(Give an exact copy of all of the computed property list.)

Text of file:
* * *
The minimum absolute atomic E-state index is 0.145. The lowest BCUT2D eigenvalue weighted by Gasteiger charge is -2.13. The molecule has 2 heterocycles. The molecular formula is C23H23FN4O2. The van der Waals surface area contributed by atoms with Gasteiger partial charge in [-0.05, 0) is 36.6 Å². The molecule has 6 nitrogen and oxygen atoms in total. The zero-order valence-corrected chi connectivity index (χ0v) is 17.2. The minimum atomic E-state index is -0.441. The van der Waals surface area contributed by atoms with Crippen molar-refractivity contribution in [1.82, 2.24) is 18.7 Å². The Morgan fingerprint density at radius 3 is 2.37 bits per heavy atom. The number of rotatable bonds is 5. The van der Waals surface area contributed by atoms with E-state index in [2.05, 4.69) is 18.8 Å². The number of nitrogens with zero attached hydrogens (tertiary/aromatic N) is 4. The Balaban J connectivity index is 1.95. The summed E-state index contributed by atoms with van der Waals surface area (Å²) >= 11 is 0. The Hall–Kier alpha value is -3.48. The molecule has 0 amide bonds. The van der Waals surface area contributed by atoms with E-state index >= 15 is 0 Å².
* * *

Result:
The minimum absolute atomic E-state index is 0.145. The lowest BCUT2D eigenvalue weighted by Gasteiger charge is -2.13. The molecule has 2 heterocycles. The molecular formula is C23H23FN4O2. The van der Waals surface area contributed by atoms with Gasteiger partial charge in [-0.05, 0) is 36.6 Å². The molecule has 6 nitrogen and oxygen atoms in total. The zero-order valence-corrected chi connectivity index (χ0v) is 17.2. The minimum atomic E-state index is -0.441. The van der Waals surface area contributed by atoms with Crippen molar-refractivity contribution in [1.82, 2.24) is 18.7 Å². The Morgan fingerprint density at radius 3 is 2.37 bits per heavy atom. The number of rotatable bonds is 5. The van der Waals surface area contributed by atoms with E-state index in [2.05, 4.69) is 18.8 Å². The number of nitrogens with zero attached hydrogens (tertiary/aromatic N) is 4. The Balaban J connectivity index is 1.95. The summed E-state index contributed by atoms with van der Waals surface area (Å²) >= 11 is 0. The Hall–Kier alpha value is -3.48. The molecule has 0 amide bonds. The van der Waals surface area contributed by atoms with E-state index >= 15 is 0 Å².